In a recent number of TOMORROW'S WORLD (March, 1971 issue), we ran an article absolutely proving that short hair was the accepted mode in Roman-occupied Judaea. That article — profusely illustrated with pictures of the busts of Roman Emperors — is reprinted here.
Short hair was the dominant, accepted mode for men in the time of Christ. Pick up any good, illustrated history book on the period and you will see the evidence before your eyes. Two good books in this area are A History of the Holy Land, Michael Avi-Yonah, editor, and Daniel to Paul, Gaalyahu Cornfeld, editor. Now notice the busts and statues of various Greeks and Romans of the time of Christ. The men are wearing their hair short on every one of them in a manner similar to that generally accepted today. For example, on pages 126-7 of Avi-Yonah's work are found busts of Pompey, Augustus, and one believed to be Herod — all with short hair. All statues and carvings of Roman legionnaires show them with closely cropped hair. A Roman with long hair was an oddity as is... er... used to be the case for men in our society. In fact ALL the Roman emperors before, during, and after the time of Christ, from Julius Caesar to Trajan, wore short hair. And the emperor was the individual who set the pattern in style and mode of dress for the whole empire Prior to the coming of the Romans, it was the Hellenistic Greek culture which dominated the Eastern Mediterranean, and Judaea by no means escaped Even in Christ's day, a large segment of the Jewish population was Greek-Bespeaking and Hellenistic in outlook. (See John 12:20; Acts 6:1.) The Greek, Hellenistic style for men was to wear the hair short (Cornfeld, pp. 15, 146). On page 146 of Daniel to Paul is a picture of a "marble statuette of an unidentified man of the hellenistic period — a time of close contacts between the Jewish and hellenistic civilizations in thought, art, and everyday life. Whether Jewish or Gentile, he evokes his age and environment." The man had short hair. But notice that the author, a learned historian and archaeologist, COULD NOT TELL whether the man was Gentile or Jewish. Why? Because the styles of the day were the same throughout the Near-Eastern region, and that included short hair! What about the non-Hellenistic Jews? The Jewish Talmud, which is anti-Hellenistic, states that all priests should have their hair cut once every thirty days (Ta'anith 17a). These Jews were aware of the statement in Ezekiel 44:20, "Neither shall they shave their heads, nor suffer their locks to grow long." The Talmud further tells us exactly what hair style — the "Julian," or what we would call "a Caesar cut" (Sanhedrin 22b). And the priests were the religious leaders whom God intended to set the example for the community (Malachi 2:7). There are numerous other references to cutting hair in the Talmud. Statues and other reproductions of the Jewish men from Christ's period are few because many Jews objected to them on religious grounds. But those few we do have again point to short hair as the style for men of the period (Cornfeld, p. 287). Also, the following are sources in which you can find ancient pictures of known Jews having short hair: 1) Nathan Ausubel, The Book of Jewish Knowledge, Crown Publishers, New York, 1964, pp. 25-26. This shows Jewish conceptions of both David and Ezra — with short hair. They date from 250 A.D. 2) The Standard Jewish Encyclopaedia, Cecil Roth, editor, Doubleday and Co., Garden City, New York, 1966, article "Art," p. 167. This shows Jews of the third century A.D. with short hair. Additionally, pictures are available in many encyclopedias of both the bust and the coins of King Herod Agrippa I. This king, contemporary with the early apostles, is regarded by scholars as having been an observant Jew by religion. He, too, wore his hair short.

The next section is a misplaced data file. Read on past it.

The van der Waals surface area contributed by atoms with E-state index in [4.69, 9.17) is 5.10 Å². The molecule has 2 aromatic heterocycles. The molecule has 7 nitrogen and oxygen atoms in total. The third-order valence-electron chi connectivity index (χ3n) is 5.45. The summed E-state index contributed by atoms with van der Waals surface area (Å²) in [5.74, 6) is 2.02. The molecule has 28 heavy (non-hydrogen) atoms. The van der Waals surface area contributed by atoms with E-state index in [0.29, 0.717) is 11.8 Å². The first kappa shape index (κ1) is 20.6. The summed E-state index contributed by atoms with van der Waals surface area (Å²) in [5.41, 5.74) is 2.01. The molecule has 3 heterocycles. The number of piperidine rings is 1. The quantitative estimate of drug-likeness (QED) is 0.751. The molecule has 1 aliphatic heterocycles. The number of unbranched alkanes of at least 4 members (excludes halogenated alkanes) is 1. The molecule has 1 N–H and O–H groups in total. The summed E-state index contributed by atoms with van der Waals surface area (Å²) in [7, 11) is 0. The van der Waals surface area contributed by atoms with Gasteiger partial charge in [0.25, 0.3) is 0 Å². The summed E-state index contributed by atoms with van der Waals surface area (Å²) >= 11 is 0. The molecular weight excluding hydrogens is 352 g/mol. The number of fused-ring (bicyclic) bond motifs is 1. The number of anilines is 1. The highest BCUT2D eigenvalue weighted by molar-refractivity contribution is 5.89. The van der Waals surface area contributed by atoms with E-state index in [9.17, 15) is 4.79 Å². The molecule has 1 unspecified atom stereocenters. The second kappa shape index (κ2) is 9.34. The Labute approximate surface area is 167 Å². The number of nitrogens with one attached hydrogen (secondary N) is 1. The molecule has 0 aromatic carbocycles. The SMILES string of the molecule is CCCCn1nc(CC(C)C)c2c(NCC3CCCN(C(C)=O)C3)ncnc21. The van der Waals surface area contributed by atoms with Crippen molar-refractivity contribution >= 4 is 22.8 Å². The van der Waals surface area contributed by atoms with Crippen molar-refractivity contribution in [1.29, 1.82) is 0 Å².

Roman emperors set the style for the entire empire before, during and after the time of Christ. Neither General Pompey (upper left) nor the Emperor Trajan (left) wore long hair, nor did Julius Caesar nor Caesar Augustus (upper right). King Herod Agrippa I of Judaea (lower right), a Jew by religion, ruled shortly after the time of Christ.